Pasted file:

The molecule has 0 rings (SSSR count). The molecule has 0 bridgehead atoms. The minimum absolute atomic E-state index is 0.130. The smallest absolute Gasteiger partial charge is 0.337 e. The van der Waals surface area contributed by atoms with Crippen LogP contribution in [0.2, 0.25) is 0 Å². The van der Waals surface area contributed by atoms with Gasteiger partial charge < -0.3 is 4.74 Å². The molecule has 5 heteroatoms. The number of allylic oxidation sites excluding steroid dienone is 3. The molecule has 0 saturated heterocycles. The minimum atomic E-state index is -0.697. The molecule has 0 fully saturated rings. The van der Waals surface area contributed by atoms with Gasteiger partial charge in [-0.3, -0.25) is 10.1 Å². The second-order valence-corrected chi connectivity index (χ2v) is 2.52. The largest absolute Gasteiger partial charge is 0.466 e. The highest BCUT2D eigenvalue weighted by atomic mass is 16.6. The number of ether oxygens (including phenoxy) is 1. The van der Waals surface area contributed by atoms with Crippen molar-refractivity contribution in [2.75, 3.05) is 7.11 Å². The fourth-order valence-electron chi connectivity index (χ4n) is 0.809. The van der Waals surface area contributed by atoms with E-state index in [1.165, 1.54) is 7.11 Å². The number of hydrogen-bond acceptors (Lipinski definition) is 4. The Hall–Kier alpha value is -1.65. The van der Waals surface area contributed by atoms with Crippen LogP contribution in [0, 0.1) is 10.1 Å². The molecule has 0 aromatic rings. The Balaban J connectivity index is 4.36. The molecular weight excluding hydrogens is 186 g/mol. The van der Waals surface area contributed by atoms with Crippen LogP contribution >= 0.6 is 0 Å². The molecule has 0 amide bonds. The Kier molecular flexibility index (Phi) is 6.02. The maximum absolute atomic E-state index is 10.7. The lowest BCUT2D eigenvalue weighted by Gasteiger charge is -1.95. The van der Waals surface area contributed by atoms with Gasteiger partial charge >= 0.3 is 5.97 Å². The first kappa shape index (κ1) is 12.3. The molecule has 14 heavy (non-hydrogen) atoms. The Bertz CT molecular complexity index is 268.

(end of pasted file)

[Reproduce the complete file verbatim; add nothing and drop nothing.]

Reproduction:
The molecule has 0 rings (SSSR count). The molecule has 0 bridgehead atoms. The minimum absolute atomic E-state index is 0.130. The smallest absolute Gasteiger partial charge is 0.337 e. The van der Waals surface area contributed by atoms with Crippen LogP contribution in [0.2, 0.25) is 0 Å². The van der Waals surface area contributed by atoms with Gasteiger partial charge < -0.3 is 4.74 Å². The molecule has 5 heteroatoms. The number of allylic oxidation sites excluding steroid dienone is 3. The molecule has 0 saturated heterocycles. The minimum atomic E-state index is -0.697. The molecule has 0 fully saturated rings. The van der Waals surface area contributed by atoms with Gasteiger partial charge in [-0.3, -0.25) is 10.1 Å². The second-order valence-corrected chi connectivity index (χ2v) is 2.52. The largest absolute Gasteiger partial charge is 0.466 e. The highest BCUT2D eigenvalue weighted by atomic mass is 16.6. The number of ether oxygens (including phenoxy) is 1. The van der Waals surface area contributed by atoms with Crippen molar-refractivity contribution in [2.75, 3.05) is 7.11 Å². The fourth-order valence-electron chi connectivity index (χ4n) is 0.809. The van der Waals surface area contributed by atoms with E-state index in [1.165, 1.54) is 7.11 Å². The number of hydrogen-bond acceptors (Lipinski definition) is 4. The Hall–Kier alpha value is -1.65. The van der Waals surface area contributed by atoms with Crippen LogP contribution in [0, 0.1) is 10.1 Å². The molecule has 0 aromatic rings. The Balaban J connectivity index is 4.36. The molecular weight excluding hydrogens is 186 g/mol. The van der Waals surface area contributed by atoms with Crippen LogP contribution >= 0.6 is 0 Å². The molecule has 0 amide bonds. The Kier molecular flexibility index (Phi) is 6.02. The maximum absolute atomic E-state index is 10.7. The lowest BCUT2D eigenvalue weighted by Gasteiger charge is -1.95. The van der Waals surface area contributed by atoms with Gasteiger partial charge >= 0.3 is 5.97 Å². The first kappa shape index (κ1) is 12.3. The molecule has 14 heavy (non-hydrogen) atoms. The Bertz CT molecular complexity index is 268.